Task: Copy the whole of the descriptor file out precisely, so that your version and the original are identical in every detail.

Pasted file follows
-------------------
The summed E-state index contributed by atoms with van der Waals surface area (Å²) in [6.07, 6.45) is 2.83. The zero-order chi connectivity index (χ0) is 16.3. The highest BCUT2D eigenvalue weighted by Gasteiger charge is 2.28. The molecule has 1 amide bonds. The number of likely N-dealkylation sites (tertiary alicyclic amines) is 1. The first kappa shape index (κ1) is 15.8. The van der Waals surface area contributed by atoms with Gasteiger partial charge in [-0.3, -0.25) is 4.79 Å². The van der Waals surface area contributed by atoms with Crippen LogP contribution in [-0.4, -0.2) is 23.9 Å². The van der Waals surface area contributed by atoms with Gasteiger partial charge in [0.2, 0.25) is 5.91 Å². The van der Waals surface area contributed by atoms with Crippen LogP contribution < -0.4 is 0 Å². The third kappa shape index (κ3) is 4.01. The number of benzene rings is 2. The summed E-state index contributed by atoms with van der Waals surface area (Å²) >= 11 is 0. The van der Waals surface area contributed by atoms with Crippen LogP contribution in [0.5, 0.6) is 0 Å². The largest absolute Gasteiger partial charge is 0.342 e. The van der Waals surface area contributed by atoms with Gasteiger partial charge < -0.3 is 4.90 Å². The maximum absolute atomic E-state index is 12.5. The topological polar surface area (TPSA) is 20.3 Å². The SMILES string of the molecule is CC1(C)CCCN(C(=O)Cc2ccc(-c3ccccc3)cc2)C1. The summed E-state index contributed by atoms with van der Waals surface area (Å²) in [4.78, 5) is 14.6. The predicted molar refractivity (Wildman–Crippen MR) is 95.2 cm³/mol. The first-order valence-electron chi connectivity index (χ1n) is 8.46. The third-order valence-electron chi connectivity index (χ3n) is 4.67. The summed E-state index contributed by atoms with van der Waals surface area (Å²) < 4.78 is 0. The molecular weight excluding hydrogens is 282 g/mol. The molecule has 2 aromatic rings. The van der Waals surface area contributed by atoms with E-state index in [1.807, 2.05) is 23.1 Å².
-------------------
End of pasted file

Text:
The summed E-state index contributed by atoms with van der Waals surface area (Å²) in [6.07, 6.45) is 2.83. The zero-order chi connectivity index (χ0) is 16.3. The highest BCUT2D eigenvalue weighted by Gasteiger charge is 2.28. The molecule has 1 amide bonds. The number of likely N-dealkylation sites (tertiary alicyclic amines) is 1. The first kappa shape index (κ1) is 15.8. The van der Waals surface area contributed by atoms with Gasteiger partial charge in [-0.3, -0.25) is 4.79 Å². The van der Waals surface area contributed by atoms with Crippen LogP contribution in [-0.4, -0.2) is 23.9 Å². The van der Waals surface area contributed by atoms with Gasteiger partial charge in [0.2, 0.25) is 5.91 Å². The van der Waals surface area contributed by atoms with Crippen LogP contribution < -0.4 is 0 Å². The third kappa shape index (κ3) is 4.01. The number of benzene rings is 2. The summed E-state index contributed by atoms with van der Waals surface area (Å²) >= 11 is 0. The van der Waals surface area contributed by atoms with Crippen LogP contribution in [0.5, 0.6) is 0 Å². The largest absolute Gasteiger partial charge is 0.342 e. The van der Waals surface area contributed by atoms with Gasteiger partial charge < -0.3 is 4.90 Å². The maximum absolute atomic E-state index is 12.5. The topological polar surface area (TPSA) is 20.3 Å². The SMILES string of the molecule is CC1(C)CCCN(C(=O)Cc2ccc(-c3ccccc3)cc2)C1. The summed E-state index contributed by atoms with van der Waals surface area (Å²) in [4.78, 5) is 14.6. The predicted molar refractivity (Wildman–Crippen MR) is 95.2 cm³/mol. The first-order valence-electron chi connectivity index (χ1n) is 8.46. The third-order valence-electron chi connectivity index (χ3n) is 4.67. The summed E-state index contributed by atoms with van der Waals surface area (Å²) < 4.78 is 0. The molecular weight excluding hydrogens is 282 g/mol. The molecule has 2 aromatic rings. The van der Waals surface area contributed by atoms with E-state index in [1.807, 2.05) is 23.1 Å².